An athlete with the strength of a linebacker and the grace and beauty of a ballerina ... that is a gymnast.
Gymnastics is one of the most dangerous sports in the world and I love it. It takes the body to a whole new level but requires great mental and physical discipline.
I was about six when I started doing gymnastics. I remember going into the school’s gymnasium full of equipment, with the other kids rushing in, eager to learn, and the scent of feet in the air.
I realized I wanted to get serious with gymnastics when I watched the Olympics. When I saw those athletes use their bodies to gracefully throw themselves up in the air, I was in awe. It seemed that they could fly and I imagined myself flying like them. I imagined myself pulling off giants, swinging until I was ready to let go and take off. And when I finally tried, the feeling I got for that one second in the air was freedom, freedom from everything. It was a high, and it was addicting.
I was crazy when I was little. I was the boy parents didn’t want their kids around for fear their child would copy what I did and get hurt. Parents thought I was crazy because I would try tricks that others my age wouldn’t. Some of my coaches said kids my age don’t have the mentality and body discipline to achieve the tricks I could. What most people didn’t realize were the hours I put into learning those tricks. I rehearsed every step over and over until I put them together and my hard work would turn into something great.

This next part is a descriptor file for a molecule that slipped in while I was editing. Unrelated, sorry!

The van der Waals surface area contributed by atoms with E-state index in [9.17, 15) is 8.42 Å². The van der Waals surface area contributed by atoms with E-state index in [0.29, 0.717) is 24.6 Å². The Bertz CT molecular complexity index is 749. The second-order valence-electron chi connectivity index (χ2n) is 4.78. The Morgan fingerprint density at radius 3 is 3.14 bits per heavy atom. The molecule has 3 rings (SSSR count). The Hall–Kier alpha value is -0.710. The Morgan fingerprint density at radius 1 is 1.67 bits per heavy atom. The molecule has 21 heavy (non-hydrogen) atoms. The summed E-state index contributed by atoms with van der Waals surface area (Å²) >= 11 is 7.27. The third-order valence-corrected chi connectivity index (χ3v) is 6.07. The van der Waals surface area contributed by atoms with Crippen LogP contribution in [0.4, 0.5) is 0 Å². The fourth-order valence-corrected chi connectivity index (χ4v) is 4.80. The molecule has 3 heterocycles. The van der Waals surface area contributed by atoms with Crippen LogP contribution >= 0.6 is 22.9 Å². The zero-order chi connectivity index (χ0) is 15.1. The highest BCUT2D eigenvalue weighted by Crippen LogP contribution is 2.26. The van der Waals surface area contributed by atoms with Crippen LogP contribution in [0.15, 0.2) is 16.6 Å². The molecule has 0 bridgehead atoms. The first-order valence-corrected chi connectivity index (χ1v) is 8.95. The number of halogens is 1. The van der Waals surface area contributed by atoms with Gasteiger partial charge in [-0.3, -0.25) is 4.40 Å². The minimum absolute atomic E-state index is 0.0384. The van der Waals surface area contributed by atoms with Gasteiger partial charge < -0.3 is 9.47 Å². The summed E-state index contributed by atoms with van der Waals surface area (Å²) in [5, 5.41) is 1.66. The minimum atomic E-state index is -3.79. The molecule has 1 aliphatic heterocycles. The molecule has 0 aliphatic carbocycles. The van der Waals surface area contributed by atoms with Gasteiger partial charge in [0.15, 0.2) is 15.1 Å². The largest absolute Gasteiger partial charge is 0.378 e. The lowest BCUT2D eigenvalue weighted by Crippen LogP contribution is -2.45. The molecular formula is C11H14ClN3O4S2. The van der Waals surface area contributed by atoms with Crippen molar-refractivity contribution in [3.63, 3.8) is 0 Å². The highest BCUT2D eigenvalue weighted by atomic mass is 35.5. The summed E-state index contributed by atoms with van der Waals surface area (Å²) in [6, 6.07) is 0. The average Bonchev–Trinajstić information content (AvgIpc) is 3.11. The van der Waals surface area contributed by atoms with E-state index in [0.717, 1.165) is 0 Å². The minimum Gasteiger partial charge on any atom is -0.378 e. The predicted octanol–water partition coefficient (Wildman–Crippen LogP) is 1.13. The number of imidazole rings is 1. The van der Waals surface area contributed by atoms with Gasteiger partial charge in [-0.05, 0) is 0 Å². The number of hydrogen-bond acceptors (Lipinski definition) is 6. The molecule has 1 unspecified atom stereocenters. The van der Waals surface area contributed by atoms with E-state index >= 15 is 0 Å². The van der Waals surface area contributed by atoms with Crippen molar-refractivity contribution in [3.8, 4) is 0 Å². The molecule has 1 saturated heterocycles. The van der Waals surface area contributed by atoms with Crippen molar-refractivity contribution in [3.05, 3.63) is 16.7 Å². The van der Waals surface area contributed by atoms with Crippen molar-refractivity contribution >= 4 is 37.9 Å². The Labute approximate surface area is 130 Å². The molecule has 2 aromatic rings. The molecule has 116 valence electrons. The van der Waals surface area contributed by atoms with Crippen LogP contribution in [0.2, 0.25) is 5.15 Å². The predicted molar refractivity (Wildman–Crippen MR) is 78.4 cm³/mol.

This hard work and dedication to be a better gymnast stopped when I moved, and started at a new school. Everything was different, but the biggest change was the absence of a gymnastics gym.
Through that time of settling in, I had to learn a new way of being myself. Like zombies, some classmates dedicated themselves to turning into everyone else, while I really wanted to be, well, me. Gymnastics defined me. At times I felt sucked into being just like everyone else, but I saw that the struggle to be like everyone else makes you forget what makes you unique.
Now I’ve resumed my gymnastics training and am part of a team I can learn from. It’s giving me opportunities to become a better gymnast and more myself. What I have gone through has been tough, but some things stayed the same. I still walk into a gym with 50 foot ceilings. There are still other kids like me ready to learn about this sport, and yes, there’s still the smell of stinky feet. As a little kid I could only watch entranced as the gymnast flew high in the air. Now that I’m older, it’s my time to fly.
The strength of a linebacker, and the grace and beauty of a ballerina ... this is what makes me a gymnast.
This piece has been published in Teen Ink’s monthly print magazine.